Pre-ETS – Future possibilities Collect baseline data on students to determine impact. Webinars/conference calls with providers and school staff toshare information and gather input. Review curricula currently in use and suggest changes. Assemble resources (including evidence based practices) forproviders to utilize. Gather info on what’s working and share with all providers.
Pre-ETS - What’s next?o Pre-ETS web portal is rolling out in phases.o Identify strategies for increasing access to Pre-ETS incounties not currently covered by contracts.o Providers are gearing up for summer programs.o Developing statewide & regional trainings to discussstrengths of the system, concerns, resources, and shareinformation.
Your PanelBruce Schnaith, Easter Seals Crossroads, Vice-PresidentDawn Wiseman, Lawrence Central High School,Department ChairPatti Sebanc, Sycamore Services, Director of SpecialProjectsKurt Frederick, MSD of Wayne Township, TransitionCoordinator
Questions for the panel How is your school system working with adult service providers fordiscovery? What seems to be working well in this regard and what could beimproved? How have pre-ETS rolled out in your school – what worked well andwhat was a little more complicated? How were you able to work with existing school schedules toprovide services? How were you able to incorporate community basedexperiences? How has pre-ETS been received by students/parents?
Questions for our panel What benefits do you see from pre-ETS? What do you consider some pre-ETS “best practices”? What improvements would you like to see? Suggestions for future pre-ETS services? What programs are you working on for the summer? Questions from our audience?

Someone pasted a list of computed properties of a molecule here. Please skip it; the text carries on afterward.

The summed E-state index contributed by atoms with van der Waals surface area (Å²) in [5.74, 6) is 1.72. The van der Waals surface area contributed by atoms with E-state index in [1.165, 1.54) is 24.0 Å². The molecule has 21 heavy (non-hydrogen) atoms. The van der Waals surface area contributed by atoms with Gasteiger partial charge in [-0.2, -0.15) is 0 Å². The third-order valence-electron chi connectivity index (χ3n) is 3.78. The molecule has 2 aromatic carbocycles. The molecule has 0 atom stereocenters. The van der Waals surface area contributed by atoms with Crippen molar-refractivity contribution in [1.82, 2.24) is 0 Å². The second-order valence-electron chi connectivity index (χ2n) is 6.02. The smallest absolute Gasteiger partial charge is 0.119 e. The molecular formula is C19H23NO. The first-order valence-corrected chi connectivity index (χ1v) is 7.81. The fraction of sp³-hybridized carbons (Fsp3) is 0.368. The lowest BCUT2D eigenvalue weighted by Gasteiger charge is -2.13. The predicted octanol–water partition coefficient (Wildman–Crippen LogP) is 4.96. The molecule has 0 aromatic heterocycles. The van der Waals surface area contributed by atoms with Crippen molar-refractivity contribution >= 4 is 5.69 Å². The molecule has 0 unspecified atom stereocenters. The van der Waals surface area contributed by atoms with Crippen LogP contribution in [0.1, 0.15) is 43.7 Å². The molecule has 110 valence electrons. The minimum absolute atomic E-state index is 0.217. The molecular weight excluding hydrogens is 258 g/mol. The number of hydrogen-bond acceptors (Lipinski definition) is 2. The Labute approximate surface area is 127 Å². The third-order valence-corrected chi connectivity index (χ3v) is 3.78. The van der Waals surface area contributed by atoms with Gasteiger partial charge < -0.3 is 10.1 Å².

Contacting VRSPre-ETS email: govCell: (317) 417-4847Office: (317) 232-1964If you or someone you know might benefit from VocationalRehabilitation Services, please call the local office nearestyou.Information available on VRS website: www.vrs.in.gov
Discovery services usually happen as part of the comprehensive assessment. Prior to development of the IPE, discovery helps V\ and the student come up with a viable goal and determine the services needed to reach that goal. . Discovery: Vocational Testing . an Individualized Education Plan (IEP), students receiving accommodations .
May 02, 2018 · D. Program Evaluation ͟The organization has provided a description of the framework for how each program will be evaluated. The framework should include all the elements below: ͟The evaluation methods are cost-effective for the organization ͟Quantitative and qualitative data is being collected (at Basics tier, data collection must have begun)
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Le genou de Lucy. Odile Jacob. 1999. Coppens Y. Pré-textes. L’homme préhistorique en morceaux. Eds Odile Jacob. 2011. Costentin J., Delaveau P. Café, thé, chocolat, les bons effets sur le cerveau et pour le corps. Editions Odile Jacob. 2010. 3 Crawford M., Marsh D. The driving force : food in human evolution and the future.